Jonathan Rosenbaum

Written for MUBI in October 2020.

Let’s start with the title — a shotgun marriage between two omnipresent yet far from equally featured players in these unremarked, meditative spaces: an abstract impulse that supposedly keeps our American republic healthy and vital (while producing a lot of junk along with more helpful items) and a concrete force softly caresses everything in its path, keeping us alive and alert. More specifically, an encounter between the cause of many of the deaths that are being commemorated here — especially those relating to the genocide of Native Americans and many of the massacres occasioned by slave revolts and labor protests — and what D.W. Griffith lamented he found missing from modern cinema, the wind in the trees, found in the vicinity of most of the dozens of gravesites visited. 

Arguably, according to the poetic rhetoric proposed by this 58-minute film of 2007, beautifully restored by Mark Rance, these diverse and scattered gravesites — hidden in the woods or identified by plaques on busy highways or next to prominent buildings in towns or cities — belong to heroes rather than martyrs, yet also to moving air more than what we usually recognize today as history. None the less, they trace significant portions of a chronological history of a given (or, rather, taken) territory, drawn mainly from Howard Zinn’s A People’s History of the United States, and a topography covering much of the same land mass, visited by Gianvito with his 16-millimeter sound camera.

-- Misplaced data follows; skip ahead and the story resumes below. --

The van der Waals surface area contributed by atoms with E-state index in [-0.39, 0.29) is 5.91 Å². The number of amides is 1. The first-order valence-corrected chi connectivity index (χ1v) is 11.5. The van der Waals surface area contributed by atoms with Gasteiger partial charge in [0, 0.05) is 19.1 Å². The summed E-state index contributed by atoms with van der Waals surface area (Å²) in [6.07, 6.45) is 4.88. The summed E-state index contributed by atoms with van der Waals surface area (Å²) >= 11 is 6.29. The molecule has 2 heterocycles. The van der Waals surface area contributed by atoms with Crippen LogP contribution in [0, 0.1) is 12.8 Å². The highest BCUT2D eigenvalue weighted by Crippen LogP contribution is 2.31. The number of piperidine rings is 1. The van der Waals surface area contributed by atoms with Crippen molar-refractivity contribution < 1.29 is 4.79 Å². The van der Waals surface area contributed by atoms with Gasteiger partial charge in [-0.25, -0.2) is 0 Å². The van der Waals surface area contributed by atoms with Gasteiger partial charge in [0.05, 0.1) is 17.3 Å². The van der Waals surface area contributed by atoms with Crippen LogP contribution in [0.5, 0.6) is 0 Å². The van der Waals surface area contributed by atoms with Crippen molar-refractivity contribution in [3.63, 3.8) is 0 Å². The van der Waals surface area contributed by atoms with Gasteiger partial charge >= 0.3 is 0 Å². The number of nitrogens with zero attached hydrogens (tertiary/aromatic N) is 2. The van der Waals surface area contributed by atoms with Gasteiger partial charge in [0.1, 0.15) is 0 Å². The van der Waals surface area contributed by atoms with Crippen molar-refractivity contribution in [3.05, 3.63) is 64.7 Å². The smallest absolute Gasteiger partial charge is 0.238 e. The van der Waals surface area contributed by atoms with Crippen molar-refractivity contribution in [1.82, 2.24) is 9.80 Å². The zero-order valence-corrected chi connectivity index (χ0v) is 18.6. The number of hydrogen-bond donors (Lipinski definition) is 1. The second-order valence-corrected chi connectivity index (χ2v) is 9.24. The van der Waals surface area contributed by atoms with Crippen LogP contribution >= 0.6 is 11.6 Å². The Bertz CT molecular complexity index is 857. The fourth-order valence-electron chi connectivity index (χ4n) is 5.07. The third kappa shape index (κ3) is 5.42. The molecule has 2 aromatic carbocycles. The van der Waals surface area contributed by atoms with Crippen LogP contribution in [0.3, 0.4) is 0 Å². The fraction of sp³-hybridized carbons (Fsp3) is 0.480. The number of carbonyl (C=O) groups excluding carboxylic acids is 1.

After an epigraph by Claire Spark Loeb (“The long memory is the most radical idea in America”), we begin with the sound of “Kiowa Ghost Dance No. 12,” “Recorded July/August 1894,” and an onscreen phonetic transcription of this chant followed by a translation: “I am mashing the berries….They say travelers are coming on the march….I stir (the berries) around… I take them up with a spoon of buffalo horn.…And I carry them (to the strangers).” 

A sense of remoteness inevitably gives rise to some unanswered questions. Are the arriving strangers motivated by profit (and not by the profit of berries) when they turn the natives into ghosts? Presumably or at least possibly, but the film doesn’t say. And the earliest grave site included in the film, presented soon afterwards–that of “Anne Marbury Hutchinson… [a] courageous exponent of civil liberty and religious toleration” killed by Native Americans in East Chester, New York in 1643, apparently for being in the wrong place at the wrong time — predates the invention of America and doesn’t relate to the profit motive in any obvious way. Yet this is only to suggest that what we don’t know about these lives is every bit as important to the film’s poetics as their presumed status of being politically exemplary. Clarity and mystery are Gianvito’s dialectical concerns, a duality also reflected in his title.

Bearing witness to ignored or forgotten facts and teaching us history lessons about them are the principal activities of his films. The Mad Songs Of Fernanda Hussein (2001), set in New Mexico during the first Gulf War, opens with a quotation from Cesare Pavese that could perhaps introduce all the others: “Everywhere there is a pool of blood that we step into without knowing it.”